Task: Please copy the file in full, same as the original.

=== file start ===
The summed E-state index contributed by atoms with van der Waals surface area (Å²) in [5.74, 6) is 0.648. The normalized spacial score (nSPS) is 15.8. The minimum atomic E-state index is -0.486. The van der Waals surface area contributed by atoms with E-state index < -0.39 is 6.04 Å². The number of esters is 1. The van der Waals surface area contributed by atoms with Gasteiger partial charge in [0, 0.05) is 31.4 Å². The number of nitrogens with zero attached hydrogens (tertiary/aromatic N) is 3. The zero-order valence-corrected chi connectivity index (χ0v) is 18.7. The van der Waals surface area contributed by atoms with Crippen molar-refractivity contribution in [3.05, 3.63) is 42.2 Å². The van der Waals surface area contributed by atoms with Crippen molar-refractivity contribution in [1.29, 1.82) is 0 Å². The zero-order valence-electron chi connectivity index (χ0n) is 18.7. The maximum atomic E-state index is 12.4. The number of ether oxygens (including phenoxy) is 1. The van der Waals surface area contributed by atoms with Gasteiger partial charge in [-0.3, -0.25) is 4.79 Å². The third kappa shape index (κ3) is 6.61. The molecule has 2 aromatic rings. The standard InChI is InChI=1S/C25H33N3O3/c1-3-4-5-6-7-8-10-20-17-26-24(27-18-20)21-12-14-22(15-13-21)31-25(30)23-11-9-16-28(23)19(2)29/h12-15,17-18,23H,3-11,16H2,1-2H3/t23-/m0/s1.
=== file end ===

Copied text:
The summed E-state index contributed by atoms with van der Waals surface area (Å²) in [5.74, 6) is 0.648. The normalized spacial score (nSPS) is 15.8. The minimum atomic E-state index is -0.486. The van der Waals surface area contributed by atoms with E-state index < -0.39 is 6.04 Å². The number of esters is 1. The van der Waals surface area contributed by atoms with Gasteiger partial charge in [0, 0.05) is 31.4 Å². The number of nitrogens with zero attached hydrogens (tertiary/aromatic N) is 3. The zero-order valence-corrected chi connectivity index (χ0v) is 18.7. The van der Waals surface area contributed by atoms with Crippen molar-refractivity contribution in [3.05, 3.63) is 42.2 Å². The van der Waals surface area contributed by atoms with Crippen molar-refractivity contribution in [1.29, 1.82) is 0 Å². The zero-order valence-electron chi connectivity index (χ0n) is 18.7. The maximum atomic E-state index is 12.4. The number of ether oxygens (including phenoxy) is 1. The van der Waals surface area contributed by atoms with Gasteiger partial charge in [-0.3, -0.25) is 4.79 Å². The third kappa shape index (κ3) is 6.61. The molecule has 2 aromatic rings. The standard InChI is InChI=1S/C25H33N3O3/c1-3-4-5-6-7-8-10-20-17-26-24(27-18-20)21-12-14-22(15-13-21)31-25(30)23-11-9-16-28(23)19(2)29/h12-15,17-18,23H,3-11,16H2,1-2H3/t23-/m0/s1.